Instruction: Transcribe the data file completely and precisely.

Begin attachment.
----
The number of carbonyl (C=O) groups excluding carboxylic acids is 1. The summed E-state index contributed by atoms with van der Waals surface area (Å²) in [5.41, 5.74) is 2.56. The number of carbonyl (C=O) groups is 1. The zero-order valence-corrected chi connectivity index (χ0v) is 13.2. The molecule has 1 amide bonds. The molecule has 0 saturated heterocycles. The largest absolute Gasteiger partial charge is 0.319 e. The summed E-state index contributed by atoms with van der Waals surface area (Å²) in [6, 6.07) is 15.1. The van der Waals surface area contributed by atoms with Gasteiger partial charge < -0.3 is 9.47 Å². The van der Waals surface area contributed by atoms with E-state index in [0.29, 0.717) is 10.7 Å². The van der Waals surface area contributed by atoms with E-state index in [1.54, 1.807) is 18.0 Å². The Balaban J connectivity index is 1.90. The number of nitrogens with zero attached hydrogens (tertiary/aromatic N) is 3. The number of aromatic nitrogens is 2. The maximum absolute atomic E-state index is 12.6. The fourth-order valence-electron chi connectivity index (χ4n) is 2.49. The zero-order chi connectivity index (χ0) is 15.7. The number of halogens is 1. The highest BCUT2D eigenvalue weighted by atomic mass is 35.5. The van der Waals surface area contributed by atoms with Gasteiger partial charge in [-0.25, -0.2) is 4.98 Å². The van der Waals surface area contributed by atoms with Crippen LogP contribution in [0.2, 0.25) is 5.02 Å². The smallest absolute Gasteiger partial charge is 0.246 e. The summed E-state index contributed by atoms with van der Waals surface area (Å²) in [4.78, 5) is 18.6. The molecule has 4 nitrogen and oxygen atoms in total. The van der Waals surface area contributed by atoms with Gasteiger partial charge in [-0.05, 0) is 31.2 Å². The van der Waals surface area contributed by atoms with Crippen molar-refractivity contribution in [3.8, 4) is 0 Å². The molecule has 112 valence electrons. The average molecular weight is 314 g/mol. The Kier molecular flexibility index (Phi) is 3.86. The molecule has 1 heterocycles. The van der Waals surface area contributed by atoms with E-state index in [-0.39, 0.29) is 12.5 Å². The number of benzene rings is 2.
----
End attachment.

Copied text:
The number of carbonyl (C=O) groups excluding carboxylic acids is 1. The summed E-state index contributed by atoms with van der Waals surface area (Å²) in [5.41, 5.74) is 2.56. The number of carbonyl (C=O) groups is 1. The zero-order valence-corrected chi connectivity index (χ0v) is 13.2. The molecule has 1 amide bonds. The molecule has 0 saturated heterocycles. The largest absolute Gasteiger partial charge is 0.319 e. The summed E-state index contributed by atoms with van der Waals surface area (Å²) in [6, 6.07) is 15.1. The van der Waals surface area contributed by atoms with Gasteiger partial charge < -0.3 is 9.47 Å². The van der Waals surface area contributed by atoms with E-state index in [0.29, 0.717) is 10.7 Å². The van der Waals surface area contributed by atoms with E-state index in [1.54, 1.807) is 18.0 Å². The Balaban J connectivity index is 1.90. The number of nitrogens with zero attached hydrogens (tertiary/aromatic N) is 3. The number of aromatic nitrogens is 2. The maximum absolute atomic E-state index is 12.6. The fourth-order valence-electron chi connectivity index (χ4n) is 2.49. The zero-order chi connectivity index (χ0) is 15.7. The number of halogens is 1. The highest BCUT2D eigenvalue weighted by atomic mass is 35.5. The van der Waals surface area contributed by atoms with Gasteiger partial charge in [-0.25, -0.2) is 4.98 Å². The van der Waals surface area contributed by atoms with Crippen LogP contribution in [0.2, 0.25) is 5.02 Å². The smallest absolute Gasteiger partial charge is 0.246 e. The summed E-state index contributed by atoms with van der Waals surface area (Å²) in [4.78, 5) is 18.6. The molecule has 4 nitrogen and oxygen atoms in total. The van der Waals surface area contributed by atoms with Gasteiger partial charge in [-0.05, 0) is 31.2 Å². The van der Waals surface area contributed by atoms with Crippen molar-refractivity contribution in [3.8, 4) is 0 Å². The molecule has 112 valence electrons. The average molecular weight is 314 g/mol. The Kier molecular flexibility index (Phi) is 3.86. The molecule has 1 heterocycles. The van der Waals surface area contributed by atoms with E-state index in [-0.39, 0.29) is 12.5 Å². The number of benzene rings is 2.